Contact theSOPAbout theSOPSupport theSOPWritersEditorsManaging Editors
theSOP logo
Published:July 27th, 2007 15:10 EST
U.S.-India pact, if approved by Congress, would pave way for nuclear trade

U.S.-India pact, if approved by Congress, would pave way for nuclear trade

By SOP newswire

Washington – The United States and India reached an agreement July 27 to govern their cooperation in developing civil nuclear energy programs. It would allow the countries to cooperate in research and development and nuclear safety and to engage in commercial trade in nuclear reactors, technology and fuel.

The so-called “123 agreement" is mandated by U.S. law as a prerequisite for trade in nuclear materials and technology between the United States and any other country.

The agreement reaffirms commitments made by President Bush and Indian Prime Minister Manmohan Singh during summit meetings in Washington and New Delhi in 2005 and 2006. (See related article.)

Assistant Secretary of State for Political Affairs R. Nicholas Burns, during a press briefing in Washington, called the agreement “the symbolic centerpiece of a growing global partnership between our two countries."

The agreement includes fuel supply assurances for India through the creation of an Indian strategic fuel reserve and a U.S. commitment to help India gain access to the international fuel market. However, it also would preserve the right for either country to terminate cooperation and request the return of all transferred materials if it appears the other country is not respecting its obligations.

The agreement contains mutual consent to reprocess spent fuel. Burns said the United States agreed to this provision after India pledged to build a new reprocessing facility and place it under International Atomic Energy Agency (IAEA) safeguards. This arrangement would prevent reprocessed fuel from being diverted to military use. The agreement also calls for supplementary arrangements to be drawn up before reprocessing can begin.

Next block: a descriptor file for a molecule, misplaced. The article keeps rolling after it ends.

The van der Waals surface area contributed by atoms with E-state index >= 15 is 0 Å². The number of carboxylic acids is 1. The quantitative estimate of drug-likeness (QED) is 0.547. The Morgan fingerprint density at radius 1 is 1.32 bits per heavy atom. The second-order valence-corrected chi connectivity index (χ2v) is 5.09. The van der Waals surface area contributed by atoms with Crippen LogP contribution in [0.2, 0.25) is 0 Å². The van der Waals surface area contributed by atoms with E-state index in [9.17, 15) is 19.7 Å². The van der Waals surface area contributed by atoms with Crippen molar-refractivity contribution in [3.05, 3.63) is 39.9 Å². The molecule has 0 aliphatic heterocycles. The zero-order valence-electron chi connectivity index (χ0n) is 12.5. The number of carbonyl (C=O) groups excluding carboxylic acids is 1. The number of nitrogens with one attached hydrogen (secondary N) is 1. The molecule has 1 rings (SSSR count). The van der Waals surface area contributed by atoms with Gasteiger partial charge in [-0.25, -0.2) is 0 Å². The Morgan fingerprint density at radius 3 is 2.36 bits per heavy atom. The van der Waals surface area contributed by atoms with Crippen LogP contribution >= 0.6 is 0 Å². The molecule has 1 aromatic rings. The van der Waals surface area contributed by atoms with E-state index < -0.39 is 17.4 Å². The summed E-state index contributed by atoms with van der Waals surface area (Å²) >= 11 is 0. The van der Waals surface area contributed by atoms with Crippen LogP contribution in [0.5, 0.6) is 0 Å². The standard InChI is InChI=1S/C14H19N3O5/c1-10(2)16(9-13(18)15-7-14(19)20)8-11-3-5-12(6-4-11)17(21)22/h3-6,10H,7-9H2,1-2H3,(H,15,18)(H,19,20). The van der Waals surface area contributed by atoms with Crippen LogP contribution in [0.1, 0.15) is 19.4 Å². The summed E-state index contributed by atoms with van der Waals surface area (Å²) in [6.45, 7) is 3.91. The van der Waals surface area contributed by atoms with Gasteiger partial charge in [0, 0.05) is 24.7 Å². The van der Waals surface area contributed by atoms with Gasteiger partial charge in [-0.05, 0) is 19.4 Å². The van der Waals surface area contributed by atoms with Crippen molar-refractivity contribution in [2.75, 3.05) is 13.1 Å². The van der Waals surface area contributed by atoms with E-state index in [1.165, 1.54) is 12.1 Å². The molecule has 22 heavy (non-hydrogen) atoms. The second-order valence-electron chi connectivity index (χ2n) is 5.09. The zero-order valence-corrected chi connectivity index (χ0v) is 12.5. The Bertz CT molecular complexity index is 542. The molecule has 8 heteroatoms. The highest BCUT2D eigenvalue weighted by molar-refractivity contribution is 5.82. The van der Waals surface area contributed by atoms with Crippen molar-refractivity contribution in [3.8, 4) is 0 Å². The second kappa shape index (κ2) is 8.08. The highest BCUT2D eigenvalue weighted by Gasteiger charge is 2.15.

Burns stressed that the agreement in no way supports India’s military nuclear program. “[W]e cannot aid in the development of India's strategic program," he said, “but we can separate that program from the civil side and we can help India to take its country from a 3 percent reliance on nuclear power to something substantially greater in the future."

The assistant secretary said the agreement would bring several benefits to India, the United States and the international community. He said it aims to strengthen the international nuclear nonproliferation regime by bringing into the mainstream a country that always played by the rules even though it never signed the Non-Proliferation Treaty.  Under the terms of this agreement, India would open its facilities to international inspection.

It also would provide a clean energy source for India’s fast-growing economy, lowering its reliance on fossil fuels, which produce greenhouse gasses. Burns added that the agreement would increase India’s energy security, reducing its dependence on fuel from countries like Iran.

Burns said there is a clear message in the agreement for countries like Iran that violate their obligations under the nonproliferation regime: “[I]f you behave responsibly in regards to nonproliferation and you play by the rules, you will not be penalized but will be invited to participate more fully in international nuclear trade."

There are three steps remaining before the 123 agreement can be implemented. First, India must negotiate safeguard agreements with the IAEA to govern its civil nuclear facilities. Second, the United States must obtain a consensus agreement from all of the nations in the international Nuclear Suppliers Group to allow India access to nuclear materials. After these steps have been completed, President Bush will send the agreement to Congress for its final approval.

“It's important to remember that the Congress has the final say on all of this," Burns said. He said the administration hopes it will be able to send the agreement to Congress for approval before the end of 2007.

For more information policy, see U.S.-India: Strengthening a Global Partnership.

(USINFO is produced by the Bureau of International Information Programs, U.S. Department of State. Web site:

By David Shelby
USINFO Staff Writer